• My Name Is Inigo Montoya: Trevor introduces himself this way when preparing to face off with the Bishop's men. Also, during the bar fight, he says "I'm Trevor fucking Belmont, and I've never lost a fight to man nor fucking beast."
  • Never My Fault: The bishop stubbornly insists that the reason Dracula's hordes are attacking is because of the presence of witches, excommunicates and non-Christians in Wallachia, even though Dracula publicly and explicitly stated that his war was in retaliation for the witch burnings that he, personally was responsible for.
  • No Ontological Inertia: Justified. When the cyclops falls, each of its victims immediately de-petrifies. As Trevor explains, this variety of cyclops uses its magic to keep its victims in their state because it leaves them conscious and aware of their surroundings so it can feed on their fear. Unfortunately, all the damage done to the "statues" persists when the spell keeping them petrified ends, meaning that the undamaged Sypha was the only one who actually survived the transition back to flesh-and-blood, while the other statues that were shattered reflect grievous mutilations when reverting back to their true form.
  • Noodle Incident: After No-Selling Trevor's Groin Attack, Alucard says their duel "isn't a bar fight" which implies he's been in a Bar Brawl before. One wonders when and why...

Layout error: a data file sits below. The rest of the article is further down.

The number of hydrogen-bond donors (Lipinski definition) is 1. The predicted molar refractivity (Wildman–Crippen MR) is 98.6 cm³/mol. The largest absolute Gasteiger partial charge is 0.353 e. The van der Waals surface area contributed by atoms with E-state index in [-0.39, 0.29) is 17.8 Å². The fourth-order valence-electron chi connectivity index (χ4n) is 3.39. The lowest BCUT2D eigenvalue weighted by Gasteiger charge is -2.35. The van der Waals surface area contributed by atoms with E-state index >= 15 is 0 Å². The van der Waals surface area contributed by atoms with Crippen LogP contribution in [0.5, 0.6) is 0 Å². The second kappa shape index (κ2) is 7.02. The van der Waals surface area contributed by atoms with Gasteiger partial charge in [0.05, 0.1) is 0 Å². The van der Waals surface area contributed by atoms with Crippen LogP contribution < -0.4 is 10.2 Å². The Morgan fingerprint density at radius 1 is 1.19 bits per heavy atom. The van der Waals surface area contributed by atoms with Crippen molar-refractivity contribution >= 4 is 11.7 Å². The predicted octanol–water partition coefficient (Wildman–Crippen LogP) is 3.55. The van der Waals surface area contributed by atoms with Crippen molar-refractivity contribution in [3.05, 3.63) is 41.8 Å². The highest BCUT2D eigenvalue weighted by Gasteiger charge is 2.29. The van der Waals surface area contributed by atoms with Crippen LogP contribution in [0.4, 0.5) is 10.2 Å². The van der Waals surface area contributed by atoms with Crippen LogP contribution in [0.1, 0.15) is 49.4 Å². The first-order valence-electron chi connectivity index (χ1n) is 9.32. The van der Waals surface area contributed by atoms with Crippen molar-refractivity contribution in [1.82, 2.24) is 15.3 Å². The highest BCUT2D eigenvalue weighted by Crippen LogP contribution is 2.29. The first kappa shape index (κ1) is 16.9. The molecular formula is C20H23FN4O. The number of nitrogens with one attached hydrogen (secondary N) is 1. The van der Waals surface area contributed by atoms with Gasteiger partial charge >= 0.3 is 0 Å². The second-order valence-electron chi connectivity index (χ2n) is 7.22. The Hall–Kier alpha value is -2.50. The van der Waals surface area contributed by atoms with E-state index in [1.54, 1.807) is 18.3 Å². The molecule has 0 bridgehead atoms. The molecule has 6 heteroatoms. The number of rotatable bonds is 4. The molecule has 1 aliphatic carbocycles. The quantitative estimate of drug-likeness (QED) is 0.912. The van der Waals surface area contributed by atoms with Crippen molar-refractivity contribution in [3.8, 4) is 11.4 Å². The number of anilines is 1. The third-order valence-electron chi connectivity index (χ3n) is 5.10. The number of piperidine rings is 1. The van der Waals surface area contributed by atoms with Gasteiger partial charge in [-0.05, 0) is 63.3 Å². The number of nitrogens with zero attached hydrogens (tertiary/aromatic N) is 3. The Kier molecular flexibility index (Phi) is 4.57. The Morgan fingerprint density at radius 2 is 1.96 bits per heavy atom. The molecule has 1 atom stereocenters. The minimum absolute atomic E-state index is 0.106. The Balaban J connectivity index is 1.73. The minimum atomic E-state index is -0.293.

• No-Sell: Trevor's Groin Attack doesn't faze Alucard at all.
    Alucard: Please. This isn't a bar fight. Have some class.
  • Not Even Bothering with the Accent: Even though the entire plot arc takes place in southeastern Europe, most of the cast is voiced by actors of American/British origin.
  • Not Hyperbole: Dracula's speech when he appears in the flames of Lisa's pyre. He makes a damn good effort to hold it up:
    Dracula: I give you one year, Wallachians. You have one year to make your peace, and remove any marks you have made upon the land. One year, and then I'll wipe all human life from the land of Wallachia. You took that which I love, so I will take from you everything you have, and everything you have ever been. One year.
  • Not So Above It All: Alucard, who treats his duel with Trevor as a very serious matter and even admonishes him for using a Groin Attack ("Have some class"), finally just ends the fight by punching Trevor square in the face.
  • One-Woman Wail: The teaser (or rather the second half of the teaser) starts off with this.
  • Ornamental Weapon: Subverted. In artwork for the games and even in sprites/renders, Trevor and the other Belmonts carry swords that they never use in gameplay, but here Trevor wields his sword almost as much as the Vampire Killer whip.